As predictors of recovery have evolved from terminal half-lives to mean effect time, we have turned to pharmacokinetic and pharmacodynamic models and computer simulations to predict the time required for recovery. This approach may give us predictors of recovery that reflect clinical use of intravenous anesthetics and clinically important measures of drug effect. As we have tried to demonstrate here, the increasing reliance on models may suggest conclusions that are not supported by data. We encourage investigators to calculate the mean effect time when they have access to appropriate models. We also add a note of caution: These predictors of recovery require prospective validation to verify that the increasing dependence on complex models produces clinically meaningful results.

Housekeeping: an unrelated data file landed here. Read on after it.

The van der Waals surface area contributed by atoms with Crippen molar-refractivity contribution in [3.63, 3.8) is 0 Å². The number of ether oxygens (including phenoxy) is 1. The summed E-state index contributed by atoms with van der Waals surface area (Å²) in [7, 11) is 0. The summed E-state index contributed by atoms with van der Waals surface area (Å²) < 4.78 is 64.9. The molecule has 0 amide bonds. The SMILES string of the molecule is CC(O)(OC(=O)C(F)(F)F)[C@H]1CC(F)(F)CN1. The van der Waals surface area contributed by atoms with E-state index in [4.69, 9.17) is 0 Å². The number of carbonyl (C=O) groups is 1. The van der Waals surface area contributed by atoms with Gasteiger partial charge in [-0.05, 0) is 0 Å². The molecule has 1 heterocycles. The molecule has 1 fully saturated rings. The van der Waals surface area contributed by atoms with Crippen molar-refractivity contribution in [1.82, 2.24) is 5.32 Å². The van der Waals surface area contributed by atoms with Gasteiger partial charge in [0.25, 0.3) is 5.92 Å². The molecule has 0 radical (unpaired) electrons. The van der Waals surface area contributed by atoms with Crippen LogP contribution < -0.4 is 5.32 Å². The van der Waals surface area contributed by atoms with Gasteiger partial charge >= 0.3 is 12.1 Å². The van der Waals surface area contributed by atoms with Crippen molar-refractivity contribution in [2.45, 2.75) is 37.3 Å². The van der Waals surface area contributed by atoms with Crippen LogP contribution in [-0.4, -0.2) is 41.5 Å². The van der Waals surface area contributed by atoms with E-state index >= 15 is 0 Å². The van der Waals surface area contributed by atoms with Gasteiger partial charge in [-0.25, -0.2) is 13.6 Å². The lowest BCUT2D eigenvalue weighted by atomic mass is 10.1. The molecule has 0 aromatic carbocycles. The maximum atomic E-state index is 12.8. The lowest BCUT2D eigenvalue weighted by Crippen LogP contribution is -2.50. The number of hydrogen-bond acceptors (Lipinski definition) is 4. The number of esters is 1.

Thomas W. Schnider, M.D., Research Fellow, Stanford University, Stanford, California, Staff Anesthesiologist, Kantonsspital, Luzern, Switzerland
Steven L. Shafer, M.D., Staff Anesthesiologist, Palo Alto VA Health Care System, Palo Alto, California, Associate Professor of Anesthesiology, Stanford University, Stanford, California, Anesthesiology Service (112A), Palo Alto VA Medical Center, 3801 Miranda Avenue, Palo Alto, California 94304
* Term used by Bailey 4to refer to the concept that Shafer and Varvel called "recovery curves." 1.
REFERENCES
Shafer SL, Varvel JR: Pharmacokinetics, pharmacodynamics, and rational opioid selection. ANESTHESIOLOGY 74:53-63, 1991.
Hughes MA, Glass PS, Jacobs JR: Context-sensitive half-time in multicompartment pharmacokinetic models for intravenous anesthetic drugs. ANESTHESIOLOGY 76:334-341, 1992.
Shafer SL, Stanski DR: Improving the clinical utility of anesthetic drug pharmacokinetics. ANESTHESIOLOGY 76:327-330, 1992.
Bailey JM: Technique for quantifying the duration of intravenous anesthetic effect. ANESTHESIOLOGY 83:1095-1103, 1995.